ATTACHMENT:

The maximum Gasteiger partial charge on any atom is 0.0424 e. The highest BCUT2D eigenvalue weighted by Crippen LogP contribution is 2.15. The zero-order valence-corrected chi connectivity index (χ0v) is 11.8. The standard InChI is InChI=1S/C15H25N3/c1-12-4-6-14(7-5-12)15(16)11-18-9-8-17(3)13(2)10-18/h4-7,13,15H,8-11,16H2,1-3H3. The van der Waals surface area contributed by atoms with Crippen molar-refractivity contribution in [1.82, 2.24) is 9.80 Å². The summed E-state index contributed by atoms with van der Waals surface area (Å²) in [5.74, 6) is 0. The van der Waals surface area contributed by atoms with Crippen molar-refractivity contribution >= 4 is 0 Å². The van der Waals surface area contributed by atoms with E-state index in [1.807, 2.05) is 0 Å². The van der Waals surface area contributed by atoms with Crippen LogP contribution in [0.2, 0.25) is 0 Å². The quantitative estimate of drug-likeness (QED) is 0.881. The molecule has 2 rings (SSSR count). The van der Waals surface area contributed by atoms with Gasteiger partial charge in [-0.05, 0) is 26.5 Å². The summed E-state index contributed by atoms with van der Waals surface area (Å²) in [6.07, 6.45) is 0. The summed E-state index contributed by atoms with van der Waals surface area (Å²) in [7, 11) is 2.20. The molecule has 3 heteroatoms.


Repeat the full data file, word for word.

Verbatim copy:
The maximum Gasteiger partial charge on any atom is 0.0424 e. The highest BCUT2D eigenvalue weighted by Crippen LogP contribution is 2.15. The zero-order valence-corrected chi connectivity index (χ0v) is 11.8. The standard InChI is InChI=1S/C15H25N3/c1-12-4-6-14(7-5-12)15(16)11-18-9-8-17(3)13(2)10-18/h4-7,13,15H,8-11,16H2,1-3H3. The van der Waals surface area contributed by atoms with Crippen molar-refractivity contribution in [1.82, 2.24) is 9.80 Å². The summed E-state index contributed by atoms with van der Waals surface area (Å²) in [5.74, 6) is 0. The van der Waals surface area contributed by atoms with Crippen molar-refractivity contribution >= 4 is 0 Å². The van der Waals surface area contributed by atoms with E-state index in [1.807, 2.05) is 0 Å². The van der Waals surface area contributed by atoms with Crippen LogP contribution in [0.2, 0.25) is 0 Å². The quantitative estimate of drug-likeness (QED) is 0.881. The molecule has 2 rings (SSSR count). The van der Waals surface area contributed by atoms with Gasteiger partial charge in [-0.05, 0) is 26.5 Å². The summed E-state index contributed by atoms with van der Waals surface area (Å²) in [6.07, 6.45) is 0. The summed E-state index contributed by atoms with van der Waals surface area (Å²) in [7, 11) is 2.20. The molecule has 3 heteroatoms.